The Legal Ombudsman has published their, “second thematic report, which looks at residential conveyancing complaints and their causes.” The narrative likely to build around this report is that conveyancing factories risk damaging service (Legal Futures).
In truth the report is a weak piece of work. It does not identify the causes of residential complaints in any meaningful sense. We get a few stories (case studies) from actual complaints and some speculation from the Legal Ombudsman as to causes. This does not amount to an evidence based analysis of the causes of the quality problems in the conveyancing market. I’d expect to see some breakdown of the prevalance of problems by factories and ‘non-factories’ and a comparison of that prevalance against some analysis of the relative dominance of both sectors in the market. We get neither and are entitled to have a better undertsanding of what the basis of this speculation is.
Nor are the case studies particularly plausible indicators that volume is a problem. The case studies tend to relate to problems around charging fixed fees which turn out not to be fixed at all. This could just as easily be a problem in ‘non-factory’ providers. For it to be related to the high volume providers would suggest that they systematically misell their conveyancing services, intentionally or negligently; a very serious allegation potentially of fraud which would merit concerted action. It will be interesting to hear what plans the LeO and/or the SRA/CLC has to deal with this.
That’s not to say the Ombudsman is wrong about factories. He may be right. We are just no further forward on the published information. Equally, pressure on fees is likely to impact on quality but that pressure is felt across all conveyancing firms, not just factories.
LeO is crucially placed to collect and monitor data which would show which sectors give rise to problems and what the causes are. I look forward to the day when they do that.
5 thoughts on “Conveyancers and the Legal Ombudsman: a Factory in the Desert?”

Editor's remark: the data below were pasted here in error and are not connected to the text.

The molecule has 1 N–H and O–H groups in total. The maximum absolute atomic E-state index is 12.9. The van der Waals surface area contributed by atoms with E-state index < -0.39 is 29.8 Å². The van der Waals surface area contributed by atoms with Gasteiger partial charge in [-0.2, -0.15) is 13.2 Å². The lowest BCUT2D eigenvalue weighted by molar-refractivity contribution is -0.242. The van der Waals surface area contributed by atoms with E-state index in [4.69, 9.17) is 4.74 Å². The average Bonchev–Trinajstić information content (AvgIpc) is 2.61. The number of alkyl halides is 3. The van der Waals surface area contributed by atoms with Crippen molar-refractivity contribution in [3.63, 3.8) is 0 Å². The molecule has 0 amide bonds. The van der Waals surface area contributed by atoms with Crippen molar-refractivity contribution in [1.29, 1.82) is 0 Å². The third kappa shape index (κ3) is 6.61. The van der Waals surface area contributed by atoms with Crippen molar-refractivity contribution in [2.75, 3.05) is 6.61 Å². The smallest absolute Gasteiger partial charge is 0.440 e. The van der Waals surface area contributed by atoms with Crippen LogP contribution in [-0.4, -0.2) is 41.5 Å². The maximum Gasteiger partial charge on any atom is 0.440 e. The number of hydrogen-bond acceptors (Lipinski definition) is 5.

Following our Twitter conversation… The report is based on our Chief Ombudsman’s experience of complaints regarding residential conveyancing and the fact that he has seen an increasing amount of complaints relating to ‘fixed fee’ and ‘no move no fee’ agreements. It is therefore evidence based as a result of being informed by first-hand experience, even if this not necessarily statistically demonstrated.
The report tries to convey a sense of scale by figuratively describing ‘conveyancing factories’ when referring to volume conveyancers i.e. larger firms that tend to provide automated services like those described above. Essentially, they focus on offering services cheaply and conveniently and often online rather than face to face as was traditionally the case.
Comparing traditional firms with this new breed of firm wouldn’t necessarily bring any clarity to the argument we are putting forward as such large scale entities are still only just entering the market. Additionally, deciding what constitutes small, large, traditional, new etc is no easy task. Our research budget is limited.
We are also not saying that traditional firms aren’t guilty of reneging on fixed fee agreements , just that since many large scale firms will tend to offer this pricing model, and there are many more automated, commodity based firms entering the market as alternative business structures – there’s a risk that many more complaints like those shown in the case studies could occur in the future.
Ultimately, it’s a report (and not a research project) which aims to highlight risks to consumers and show lawyers the consequences of poor service. We’ve also attempted to make a balanced argument by highlighting instances where no poor service was found.
The SRA/CLC will identify the organization whose conveyancer involved in fraud and the licences will me rejected too.